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#TEDGlobal2017 ends with Eighth Session – Manifesto | Highlights

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Kenyan music group Sauti Sol opened the eighth and final session at TED Global 2017 in Arusha, Tanzania, performing three of their hottest numbers back to back — “Live and Die in Africa,” “Sura Yako,” and “Kuliko Jana.”

Sauti Sol performs at TEDGlobal 2017 – Builders, Truth Tellers, Catalysts – August 27-30, 2017, Arusha, Tanzania. Photo: Bret Hartman / TED

The session themed “Manifestos” focused on taking all that has been learnt and using them to create solutions to change our world for the better.

Apart from being the only woman president in Africa, and the only Muslim female head of state currently in office, Maritius’ leader Ameenah Gurib-Fakim is also a biodiversity expert.

She is not new to the TED stage; in 2014, before she imagined she will be president, she delivered a TED Talk which focused on rare plant species from isolated islands and regions of Africa.

She discussed the shape-shifting benjoin; the baume de l’ile plate, which might offer a new treatment for asthma; and the iconic baobab tree, which could hold the key to the future of food. Plus: monkey apples.

Ameenah Gurib-Fakim interviewed by Stephanie Busari at TEDGlobal 2017 – Builders, Truth Tellers, Catalysts – August 27-30, 2017, Arusha, Tanzania. Photo: Ryan Lash / TED

Gurib-Fakim had a sit down with CNN’s Stephanie Busari in this final session.

Yvonne Chioma Mbanefo is working to save endangered African languages one at a time.

 

She shared how speaking her mother tongue – Igbo – always landed her in trouble in school. “In many schools across Africa today, children are still being punished for speaking their indigenous languages,” she said.

Mbanefo has created micro-language lessons and illustrated dictionaries to help children learn the Igbo language. She said more languages are coming soon.

Clapperton Mavhunga speaks at TEDGlobal 2017 – Builders, Truth Tellers, Catalysts – August 27-30, 2017, Arusha, Tanzania. Photo: Bret Hartman / TED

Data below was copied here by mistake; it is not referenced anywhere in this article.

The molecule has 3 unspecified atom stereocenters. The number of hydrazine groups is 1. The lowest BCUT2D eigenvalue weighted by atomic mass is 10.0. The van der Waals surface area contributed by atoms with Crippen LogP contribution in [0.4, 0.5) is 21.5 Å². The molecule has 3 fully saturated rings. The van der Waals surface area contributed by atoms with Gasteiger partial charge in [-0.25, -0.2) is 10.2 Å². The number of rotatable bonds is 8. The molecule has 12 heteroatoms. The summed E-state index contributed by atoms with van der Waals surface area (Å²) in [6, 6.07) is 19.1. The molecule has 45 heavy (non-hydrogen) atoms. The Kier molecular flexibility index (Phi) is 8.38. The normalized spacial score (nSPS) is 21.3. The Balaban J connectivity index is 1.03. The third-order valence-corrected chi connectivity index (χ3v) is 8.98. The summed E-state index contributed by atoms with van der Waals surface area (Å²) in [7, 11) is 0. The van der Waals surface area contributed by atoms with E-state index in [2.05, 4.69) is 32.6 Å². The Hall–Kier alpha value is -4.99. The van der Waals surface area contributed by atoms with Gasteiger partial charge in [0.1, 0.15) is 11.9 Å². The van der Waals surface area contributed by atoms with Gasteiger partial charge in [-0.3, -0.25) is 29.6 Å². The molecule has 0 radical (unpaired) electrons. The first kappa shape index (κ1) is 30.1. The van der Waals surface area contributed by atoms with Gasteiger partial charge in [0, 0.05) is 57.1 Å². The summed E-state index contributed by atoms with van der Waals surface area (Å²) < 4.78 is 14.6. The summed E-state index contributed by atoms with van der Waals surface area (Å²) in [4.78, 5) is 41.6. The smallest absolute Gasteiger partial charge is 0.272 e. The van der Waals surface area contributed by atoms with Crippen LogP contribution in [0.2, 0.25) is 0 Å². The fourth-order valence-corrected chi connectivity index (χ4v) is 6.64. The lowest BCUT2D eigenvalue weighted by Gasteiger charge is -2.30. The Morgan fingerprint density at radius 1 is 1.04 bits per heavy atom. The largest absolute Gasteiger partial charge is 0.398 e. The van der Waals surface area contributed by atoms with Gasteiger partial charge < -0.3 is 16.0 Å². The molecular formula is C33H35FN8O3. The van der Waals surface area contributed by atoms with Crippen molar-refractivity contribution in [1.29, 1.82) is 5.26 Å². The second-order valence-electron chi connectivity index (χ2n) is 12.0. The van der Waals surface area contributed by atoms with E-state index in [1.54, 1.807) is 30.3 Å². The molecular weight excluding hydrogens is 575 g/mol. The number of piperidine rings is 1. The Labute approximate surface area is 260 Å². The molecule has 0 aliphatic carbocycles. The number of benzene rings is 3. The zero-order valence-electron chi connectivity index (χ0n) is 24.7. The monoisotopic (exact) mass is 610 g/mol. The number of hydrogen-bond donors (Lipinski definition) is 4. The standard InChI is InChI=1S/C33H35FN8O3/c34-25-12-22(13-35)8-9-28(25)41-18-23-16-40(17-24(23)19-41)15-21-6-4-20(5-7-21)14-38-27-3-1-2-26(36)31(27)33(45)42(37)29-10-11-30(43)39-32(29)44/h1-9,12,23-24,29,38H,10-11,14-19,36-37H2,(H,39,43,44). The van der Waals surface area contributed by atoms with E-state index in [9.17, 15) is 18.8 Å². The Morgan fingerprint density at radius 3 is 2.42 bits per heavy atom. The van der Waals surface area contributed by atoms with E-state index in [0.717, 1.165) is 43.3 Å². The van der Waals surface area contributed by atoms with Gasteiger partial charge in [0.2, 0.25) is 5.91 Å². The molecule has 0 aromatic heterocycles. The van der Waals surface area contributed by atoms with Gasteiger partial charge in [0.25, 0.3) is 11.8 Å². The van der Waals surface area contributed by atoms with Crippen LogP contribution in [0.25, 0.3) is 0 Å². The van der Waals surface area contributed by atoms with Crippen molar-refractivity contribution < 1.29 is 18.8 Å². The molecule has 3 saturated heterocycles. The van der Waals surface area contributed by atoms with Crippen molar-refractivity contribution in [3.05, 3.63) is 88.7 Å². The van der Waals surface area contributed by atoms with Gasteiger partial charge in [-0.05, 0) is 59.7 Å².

“The curriculum we are designing shifts attention from merely meeting the needs of foreign industry towards producing visionaries, critical thinkers, makers, and designers, to imagine and create new industry that meets the needs of society,” said Professor Clapperton Chakanetsa Mavhunga who is urging African students and teachers to run toward problems, not away from them.

Dayo Ogunyemi speaks at TEDGlobal 2017 – Builders, Truth Tellers, Catalysts – August 27-30, 2017, Arusha, Tanzania. Photo: Bret Hartman / TED

Dayo Ogunyemi said that while leapfrogging is cute, Africa must consider the necessary things needed to make this happen – stable power, water and connectivity to the continent.

After quitting his job in the city to go into farming, Kisilu Musya failing crops made it difficult for him to make money. Musya shared his challenges with farmers around him and discovered that the situation wasn’t unique to him.

Kisilu Musya speaks at TEDGlobal 2017 – Builders, Truth Tellers, Catalysts – August 27-30, 2017, Arusha, Tanzania. Photo: Bret Hartman / TED

He decided to take some agricultural courses and discovered how climate change had shifted the realities of growing crops. With this new information, went back to his village do things differently. He got different, better results and decided to share the information with other farmers.

Emeka Okafor, Lolo Madikgetla, Kisilu Musya, Chris Anderson, and Kelo Kubu at TEDGlobal 2017 – Builders, Truth Tellers, Catalysts – August 27-30, 2017, Arusha, Tanzania. Photo: Ryan Lash / TED

Photo Credit: Ryan Lash/Bret Hartman/TED
Curated from TED Blog

1 Comment

  1. Ayanfe

    August 31, 2017 at 4:32 pm

    Thanks so much Bellanaija for keeping us updated on all that happened during #TEDGlobal2017. The discussions, talks, and presentations during this conference from various Builders, Truth-Tellers, and Catalysts has definitely reminded me why there is a great sense of urgency to not only talk about solutions needed but implement them too. Africa needs me now more than ever to take action. Less talk. More Work!

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